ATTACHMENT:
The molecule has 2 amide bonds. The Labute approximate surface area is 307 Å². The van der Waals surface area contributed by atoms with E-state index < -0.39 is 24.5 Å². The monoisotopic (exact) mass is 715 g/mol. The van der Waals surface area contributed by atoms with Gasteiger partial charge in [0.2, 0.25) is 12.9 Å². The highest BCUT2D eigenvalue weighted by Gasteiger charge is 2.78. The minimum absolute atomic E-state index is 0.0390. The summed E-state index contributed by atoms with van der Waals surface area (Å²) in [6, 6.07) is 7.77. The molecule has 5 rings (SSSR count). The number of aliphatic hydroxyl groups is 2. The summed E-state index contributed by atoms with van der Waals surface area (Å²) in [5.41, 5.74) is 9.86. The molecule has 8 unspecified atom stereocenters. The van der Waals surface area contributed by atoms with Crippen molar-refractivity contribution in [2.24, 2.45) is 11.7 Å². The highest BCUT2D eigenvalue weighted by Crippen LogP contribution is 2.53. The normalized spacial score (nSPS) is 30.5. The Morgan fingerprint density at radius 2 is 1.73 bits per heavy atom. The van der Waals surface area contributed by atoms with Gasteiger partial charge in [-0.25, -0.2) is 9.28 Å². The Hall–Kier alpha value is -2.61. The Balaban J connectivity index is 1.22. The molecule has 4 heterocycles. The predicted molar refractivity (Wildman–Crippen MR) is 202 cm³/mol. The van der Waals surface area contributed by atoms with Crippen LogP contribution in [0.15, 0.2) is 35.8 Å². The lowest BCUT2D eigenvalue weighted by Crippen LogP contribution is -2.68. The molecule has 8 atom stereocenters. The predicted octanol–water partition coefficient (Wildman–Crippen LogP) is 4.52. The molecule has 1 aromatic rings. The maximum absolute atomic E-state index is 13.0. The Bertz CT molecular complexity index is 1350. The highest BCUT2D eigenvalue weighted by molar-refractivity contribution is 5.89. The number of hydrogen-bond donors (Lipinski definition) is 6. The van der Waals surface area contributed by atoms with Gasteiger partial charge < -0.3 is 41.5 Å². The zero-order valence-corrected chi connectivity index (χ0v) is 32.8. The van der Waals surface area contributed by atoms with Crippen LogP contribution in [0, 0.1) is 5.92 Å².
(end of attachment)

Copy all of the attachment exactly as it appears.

The molecule has 2 amide bonds. The Labute approximate surface area is 307 Å². The van der Waals surface area contributed by atoms with E-state index < -0.39 is 24.5 Å². The monoisotopic (exact) mass is 715 g/mol. The van der Waals surface area contributed by atoms with Gasteiger partial charge in [0.2, 0.25) is 12.9 Å². The highest BCUT2D eigenvalue weighted by Gasteiger charge is 2.78. The minimum absolute atomic E-state index is 0.0390. The summed E-state index contributed by atoms with van der Waals surface area (Å²) in [6, 6.07) is 7.77. The molecule has 5 rings (SSSR count). The number of aliphatic hydroxyl groups is 2. The summed E-state index contributed by atoms with van der Waals surface area (Å²) in [5.41, 5.74) is 9.86. The molecule has 8 unspecified atom stereocenters. The van der Waals surface area contributed by atoms with Crippen molar-refractivity contribution in [2.24, 2.45) is 11.7 Å². The highest BCUT2D eigenvalue weighted by Crippen LogP contribution is 2.53. The normalized spacial score (nSPS) is 30.5. The Morgan fingerprint density at radius 2 is 1.73 bits per heavy atom. The van der Waals surface area contributed by atoms with Gasteiger partial charge in [-0.25, -0.2) is 9.28 Å². The Hall–Kier alpha value is -2.61. The Balaban J connectivity index is 1.22. The molecule has 4 heterocycles. The predicted molar refractivity (Wildman–Crippen MR) is 202 cm³/mol. The van der Waals surface area contributed by atoms with Crippen LogP contribution in [0.15, 0.2) is 35.8 Å². The lowest BCUT2D eigenvalue weighted by Crippen LogP contribution is -2.68. The molecule has 8 atom stereocenters. The predicted octanol–water partition coefficient (Wildman–Crippen LogP) is 4.52. The molecule has 1 aromatic rings. The maximum absolute atomic E-state index is 13.0. The Bertz CT molecular complexity index is 1350. The highest BCUT2D eigenvalue weighted by molar-refractivity contribution is 5.89. The number of hydrogen-bond donors (Lipinski definition) is 6. The van der Waals surface area contributed by atoms with Gasteiger partial charge < -0.3 is 41.5 Å². The zero-order valence-corrected chi connectivity index (χ0v) is 32.8. The van der Waals surface area contributed by atoms with Crippen LogP contribution in [0, 0.1) is 5.92 Å².